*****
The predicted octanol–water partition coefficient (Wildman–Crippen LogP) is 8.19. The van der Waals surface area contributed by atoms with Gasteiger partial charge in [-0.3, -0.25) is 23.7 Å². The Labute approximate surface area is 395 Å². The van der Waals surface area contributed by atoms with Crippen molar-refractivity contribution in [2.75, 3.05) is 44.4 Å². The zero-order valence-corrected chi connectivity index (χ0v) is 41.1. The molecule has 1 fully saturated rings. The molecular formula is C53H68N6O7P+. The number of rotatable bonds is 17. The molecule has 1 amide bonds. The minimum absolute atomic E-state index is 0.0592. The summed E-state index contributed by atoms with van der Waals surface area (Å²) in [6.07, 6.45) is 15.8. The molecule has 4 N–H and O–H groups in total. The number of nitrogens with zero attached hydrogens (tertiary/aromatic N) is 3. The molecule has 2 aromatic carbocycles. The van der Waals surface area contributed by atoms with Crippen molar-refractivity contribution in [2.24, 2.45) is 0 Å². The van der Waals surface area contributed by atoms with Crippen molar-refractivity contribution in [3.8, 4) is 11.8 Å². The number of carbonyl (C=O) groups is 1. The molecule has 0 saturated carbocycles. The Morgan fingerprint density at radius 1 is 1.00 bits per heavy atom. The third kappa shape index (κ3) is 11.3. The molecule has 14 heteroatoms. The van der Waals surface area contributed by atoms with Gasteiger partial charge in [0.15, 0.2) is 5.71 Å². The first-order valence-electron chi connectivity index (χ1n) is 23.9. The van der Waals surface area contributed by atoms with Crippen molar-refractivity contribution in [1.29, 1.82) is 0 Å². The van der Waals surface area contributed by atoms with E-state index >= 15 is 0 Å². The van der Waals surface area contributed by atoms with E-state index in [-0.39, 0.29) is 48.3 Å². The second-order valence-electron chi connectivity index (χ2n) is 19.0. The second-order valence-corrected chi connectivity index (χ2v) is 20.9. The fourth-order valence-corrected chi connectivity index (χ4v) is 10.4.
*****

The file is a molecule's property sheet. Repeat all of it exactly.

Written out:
The predicted octanol–water partition coefficient (Wildman–Crippen LogP) is 8.19. The van der Waals surface area contributed by atoms with Gasteiger partial charge in [-0.3, -0.25) is 23.7 Å². The Labute approximate surface area is 395 Å². The van der Waals surface area contributed by atoms with Crippen molar-refractivity contribution in [2.75, 3.05) is 44.4 Å². The zero-order valence-corrected chi connectivity index (χ0v) is 41.1. The molecule has 1 fully saturated rings. The molecular formula is C53H68N6O7P+. The number of rotatable bonds is 17. The molecule has 1 amide bonds. The minimum absolute atomic E-state index is 0.0592. The summed E-state index contributed by atoms with van der Waals surface area (Å²) in [6.07, 6.45) is 15.8. The molecule has 4 N–H and O–H groups in total. The number of nitrogens with zero attached hydrogens (tertiary/aromatic N) is 3. The molecule has 2 aromatic carbocycles. The van der Waals surface area contributed by atoms with Crippen molar-refractivity contribution in [2.24, 2.45) is 0 Å². The van der Waals surface area contributed by atoms with Crippen molar-refractivity contribution in [3.8, 4) is 11.8 Å². The number of carbonyl (C=O) groups is 1. The molecule has 0 saturated carbocycles. The Morgan fingerprint density at radius 1 is 1.00 bits per heavy atom. The third kappa shape index (κ3) is 11.3. The molecule has 14 heteroatoms. The van der Waals surface area contributed by atoms with Gasteiger partial charge in [0.15, 0.2) is 5.71 Å². The first-order valence-electron chi connectivity index (χ1n) is 23.9. The van der Waals surface area contributed by atoms with Crippen molar-refractivity contribution in [1.29, 1.82) is 0 Å². The van der Waals surface area contributed by atoms with E-state index >= 15 is 0 Å². The van der Waals surface area contributed by atoms with E-state index in [-0.39, 0.29) is 48.3 Å². The second-order valence-electron chi connectivity index (χ2n) is 19.0. The second-order valence-corrected chi connectivity index (χ2v) is 20.9. The fourth-order valence-corrected chi connectivity index (χ4v) is 10.4.